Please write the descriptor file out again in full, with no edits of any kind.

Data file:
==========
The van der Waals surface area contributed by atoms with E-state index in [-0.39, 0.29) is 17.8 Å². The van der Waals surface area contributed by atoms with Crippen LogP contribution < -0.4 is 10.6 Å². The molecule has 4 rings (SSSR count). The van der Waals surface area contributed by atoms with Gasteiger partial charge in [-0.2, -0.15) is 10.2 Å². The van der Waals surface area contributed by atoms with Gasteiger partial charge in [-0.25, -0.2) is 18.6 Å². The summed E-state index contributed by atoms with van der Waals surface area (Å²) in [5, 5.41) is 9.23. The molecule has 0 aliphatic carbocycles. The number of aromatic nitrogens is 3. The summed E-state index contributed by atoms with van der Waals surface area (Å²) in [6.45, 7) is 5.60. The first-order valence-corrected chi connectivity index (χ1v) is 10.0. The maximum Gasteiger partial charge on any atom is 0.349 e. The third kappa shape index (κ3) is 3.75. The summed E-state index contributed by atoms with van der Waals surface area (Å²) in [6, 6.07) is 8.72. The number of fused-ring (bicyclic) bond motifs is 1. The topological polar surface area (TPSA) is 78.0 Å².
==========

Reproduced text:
The van der Waals surface area contributed by atoms with E-state index in [-0.39, 0.29) is 17.8 Å². The van der Waals surface area contributed by atoms with Crippen LogP contribution < -0.4 is 10.6 Å². The molecule has 4 rings (SSSR count). The van der Waals surface area contributed by atoms with Gasteiger partial charge in [-0.2, -0.15) is 10.2 Å². The van der Waals surface area contributed by atoms with Gasteiger partial charge in [-0.25, -0.2) is 18.6 Å². The summed E-state index contributed by atoms with van der Waals surface area (Å²) in [5, 5.41) is 9.23. The molecule has 0 aliphatic carbocycles. The number of aromatic nitrogens is 3. The summed E-state index contributed by atoms with van der Waals surface area (Å²) in [6.45, 7) is 5.60. The first-order valence-corrected chi connectivity index (χ1v) is 10.0. The maximum Gasteiger partial charge on any atom is 0.349 e. The third kappa shape index (κ3) is 3.75. The summed E-state index contributed by atoms with van der Waals surface area (Å²) in [6, 6.07) is 8.72. The number of fused-ring (bicyclic) bond motifs is 1. The topological polar surface area (TPSA) is 78.0 Å².